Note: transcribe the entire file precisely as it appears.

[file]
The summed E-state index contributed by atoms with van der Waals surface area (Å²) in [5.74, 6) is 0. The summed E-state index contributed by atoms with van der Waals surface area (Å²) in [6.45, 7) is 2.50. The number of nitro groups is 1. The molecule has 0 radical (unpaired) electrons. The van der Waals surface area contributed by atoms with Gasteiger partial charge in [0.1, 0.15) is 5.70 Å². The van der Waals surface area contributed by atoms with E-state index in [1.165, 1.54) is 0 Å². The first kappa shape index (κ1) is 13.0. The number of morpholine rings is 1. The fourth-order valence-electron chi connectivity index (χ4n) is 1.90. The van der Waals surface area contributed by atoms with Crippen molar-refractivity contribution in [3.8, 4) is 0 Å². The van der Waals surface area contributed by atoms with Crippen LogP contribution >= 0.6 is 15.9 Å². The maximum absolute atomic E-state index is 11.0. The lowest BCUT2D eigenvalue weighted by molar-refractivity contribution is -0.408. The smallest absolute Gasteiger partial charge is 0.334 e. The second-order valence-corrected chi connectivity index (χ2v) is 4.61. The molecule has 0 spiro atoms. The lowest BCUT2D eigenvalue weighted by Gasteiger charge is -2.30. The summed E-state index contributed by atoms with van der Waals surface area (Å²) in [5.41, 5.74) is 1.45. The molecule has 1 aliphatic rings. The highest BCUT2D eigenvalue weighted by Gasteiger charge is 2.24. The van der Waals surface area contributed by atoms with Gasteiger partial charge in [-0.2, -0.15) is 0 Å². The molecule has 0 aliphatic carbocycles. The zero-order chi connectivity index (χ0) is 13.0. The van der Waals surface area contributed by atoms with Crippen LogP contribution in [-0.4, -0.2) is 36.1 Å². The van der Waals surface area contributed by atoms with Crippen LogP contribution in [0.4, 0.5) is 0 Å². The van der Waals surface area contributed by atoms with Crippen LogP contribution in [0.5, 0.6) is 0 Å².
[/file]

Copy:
The summed E-state index contributed by atoms with van der Waals surface area (Å²) in [5.74, 6) is 0. The summed E-state index contributed by atoms with van der Waals surface area (Å²) in [6.45, 7) is 2.50. The number of nitro groups is 1. The molecule has 0 radical (unpaired) electrons. The van der Waals surface area contributed by atoms with Gasteiger partial charge in [0.1, 0.15) is 5.70 Å². The van der Waals surface area contributed by atoms with E-state index in [1.165, 1.54) is 0 Å². The first kappa shape index (κ1) is 13.0. The number of morpholine rings is 1. The fourth-order valence-electron chi connectivity index (χ4n) is 1.90. The van der Waals surface area contributed by atoms with Crippen molar-refractivity contribution in [3.8, 4) is 0 Å². The van der Waals surface area contributed by atoms with Crippen LogP contribution >= 0.6 is 15.9 Å². The maximum absolute atomic E-state index is 11.0. The lowest BCUT2D eigenvalue weighted by molar-refractivity contribution is -0.408. The smallest absolute Gasteiger partial charge is 0.334 e. The second-order valence-corrected chi connectivity index (χ2v) is 4.61. The molecule has 0 spiro atoms. The lowest BCUT2D eigenvalue weighted by Gasteiger charge is -2.30. The summed E-state index contributed by atoms with van der Waals surface area (Å²) in [5.41, 5.74) is 1.45. The molecule has 1 aliphatic rings. The highest BCUT2D eigenvalue weighted by Gasteiger charge is 2.24. The van der Waals surface area contributed by atoms with Gasteiger partial charge in [-0.2, -0.15) is 0 Å². The molecule has 0 aliphatic carbocycles. The zero-order chi connectivity index (χ0) is 13.0. The van der Waals surface area contributed by atoms with Crippen LogP contribution in [-0.4, -0.2) is 36.1 Å². The van der Waals surface area contributed by atoms with Crippen LogP contribution in [0.4, 0.5) is 0 Å². The van der Waals surface area contributed by atoms with Crippen LogP contribution in [0.5, 0.6) is 0 Å².